- Hardcover: 304 pages
- Publisher: Pegasus Books (May 9, 2017)
- Language: English
- ISBN-10: 1681774119
- ISBN-13: 978-1681774114
- Product Dimensions: 6.4 x 1.2 x 9.3 inches
- Shipping Weight: 1.2 pounds (View shipping rates and policies)
- Average Customer Review: 11 customer reviews
- Amazon Best Sellers Rank: #462,741 in Books (See Top 100 in Books)
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The Coroner's Daughter: A Novel Hardcover – May 9, 2017
This month's Book With Buzz: "The Lying Game" by Ruth Ware
From the instant New York Times bestselling author of blockbuster thrillers "In a Dark, Dark Wood" and "The Woman in Cabin 10" comes Ruth Ware’s chilling new novel, "The Lying Game." See more
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“Hughes takes great relish in describing the occupational hazards of being a smart woman in restrictive times. Although social class, religious fanaticism and early forensic medical procedures are all duly explored, I confess to being more thrilled by the spectacle of a life-size animatronic doll―with rotating glass eyes!―entertaining the guests at that society ball.”
- Marilyn Stasio, New York Times Book Review
“In this Dublin-set Victorian drama a convicted murderer awaiting the gallows unspools his ghastly, riveting tale.”
- Entertainment Weekly, “10 Great Summer Thrillers” [praise for 'The Convictions of John Delahunt']
“Andrew Hughes is a wonderfully talented author, bringing Dublin and its surroundings to life with deft characterizations, detailed but never labored descriptions, and a plot which will have readers racing through the pages. An utterly transporting book and highly recommended.”
- Historical Novels Review
“A remarkable first novel...at once a close character study and a sweeping panorama of the era, this fascinating book is a stirring work of fiction and a perceptive chapter in Ireland’s social history.”
- Marilyn Stasio, New York Times Book Review [praise for 'The Convictions of John Delahunt']
“Historian Hughes puts his knowledge of mid-19th-century Ireland to masterly use in his chilling first novel...This beautifully written tale of cruelty and redemption is as unforgettable as it is harrowing.”
- Publishers Weekly (starred) [praise for 'The Convictions of John Delahunt']
About the Author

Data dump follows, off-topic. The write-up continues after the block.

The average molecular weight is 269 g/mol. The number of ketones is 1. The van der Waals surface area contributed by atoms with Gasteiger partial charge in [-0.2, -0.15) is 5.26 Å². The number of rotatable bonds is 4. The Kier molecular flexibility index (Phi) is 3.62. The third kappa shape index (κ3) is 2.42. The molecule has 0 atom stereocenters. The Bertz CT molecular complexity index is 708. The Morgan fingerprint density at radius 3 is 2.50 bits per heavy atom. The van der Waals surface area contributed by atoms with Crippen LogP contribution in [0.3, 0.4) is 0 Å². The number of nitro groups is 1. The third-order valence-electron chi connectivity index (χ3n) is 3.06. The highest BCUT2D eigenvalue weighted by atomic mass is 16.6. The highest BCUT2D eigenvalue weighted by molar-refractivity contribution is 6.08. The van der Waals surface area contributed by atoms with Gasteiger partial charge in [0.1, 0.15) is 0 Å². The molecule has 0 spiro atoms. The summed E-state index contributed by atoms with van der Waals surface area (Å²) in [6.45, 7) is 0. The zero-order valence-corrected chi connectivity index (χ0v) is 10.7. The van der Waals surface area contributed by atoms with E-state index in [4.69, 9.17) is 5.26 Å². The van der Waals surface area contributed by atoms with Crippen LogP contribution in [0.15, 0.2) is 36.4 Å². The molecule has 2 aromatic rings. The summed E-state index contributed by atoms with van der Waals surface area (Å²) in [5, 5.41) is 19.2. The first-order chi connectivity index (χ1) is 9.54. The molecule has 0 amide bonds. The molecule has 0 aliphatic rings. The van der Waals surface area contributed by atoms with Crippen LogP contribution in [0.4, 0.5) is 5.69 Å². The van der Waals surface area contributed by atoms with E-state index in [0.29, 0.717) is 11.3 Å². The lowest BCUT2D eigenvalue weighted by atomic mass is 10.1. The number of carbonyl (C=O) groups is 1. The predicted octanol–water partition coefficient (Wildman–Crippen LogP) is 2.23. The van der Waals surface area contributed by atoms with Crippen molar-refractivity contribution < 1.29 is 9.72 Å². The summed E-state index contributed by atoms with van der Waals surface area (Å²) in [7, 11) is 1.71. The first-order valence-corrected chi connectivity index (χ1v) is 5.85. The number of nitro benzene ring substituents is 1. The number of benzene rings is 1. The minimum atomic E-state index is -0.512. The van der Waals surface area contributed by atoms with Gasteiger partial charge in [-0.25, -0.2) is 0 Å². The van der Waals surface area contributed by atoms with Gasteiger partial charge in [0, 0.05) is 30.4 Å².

Andrew Hughes was born in Ireland and educated at Trinity College, Dublin. It was while researching his acclaimed social history of Fitzwilliam Square―Lives Less Ordinary: Dublin's Fitzwilliam Square, 1798-1922―that he first came across the true story of John Delahunt that inspired his debut novel, The Convictions of John Delahunt. Andrew lives in Dublin.
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Top customer reviews
After that delightfully odd introduction, a familiar foreboding ambiance soon followed and era details kept my full attention. The urgency of the answers to the growing mystery were all nicely drawn out until the end as well but sadly like The Convictions of John Delahunt there were a few slips into modern sounding dialogue, contemporary expectations placed around the narrator and confusing spaces of action where I had to stop or reread to understand how a character arrived at a destination or where the narrator was in the chapter. It also seemed the beginning held the best passages and the final solution a little simpler than I had hoped but still this medical mystery/drama set in “the Year Without a Summer” with an inquisitive-natured narrator is one I would revisit again.
Abigail Lawless, the coroner's precocious daughter, early on in the novel becomes curious about a young nursemaid accused of murdering her newborn baby. Her curiosity reveals the identity of the child's father, leads to the murder of the servant (initially adjudged a suicide) and sets in motion a chain of events which put Abby and Ewan, her father's assistant, in mortal danger. Overall hangs the brooding presence of the Brethren, a strict new religious sect.
Aside from the mystery, which is paramount to the story, I enjoyed Abigail's interest in science, her theory about the cause of the dismal weather which upsets both staid scientists and dour religious types, her humor, her adventuresome nature and her equal delight in ordinary feminine pursuits. Her growing relationship with Ewan provides a bit of romance to relieve the more grim aspects of the tale.
Hughes presents a canvas with likeable, realistic characters; a glimpse into early 19th century Dublin, a gripping plot that kept me turning pages and a satisfying conclusion.
Most recent customer reviews
I started yesterday and was riveted by the twists & turns of this engrossing mystery.Read more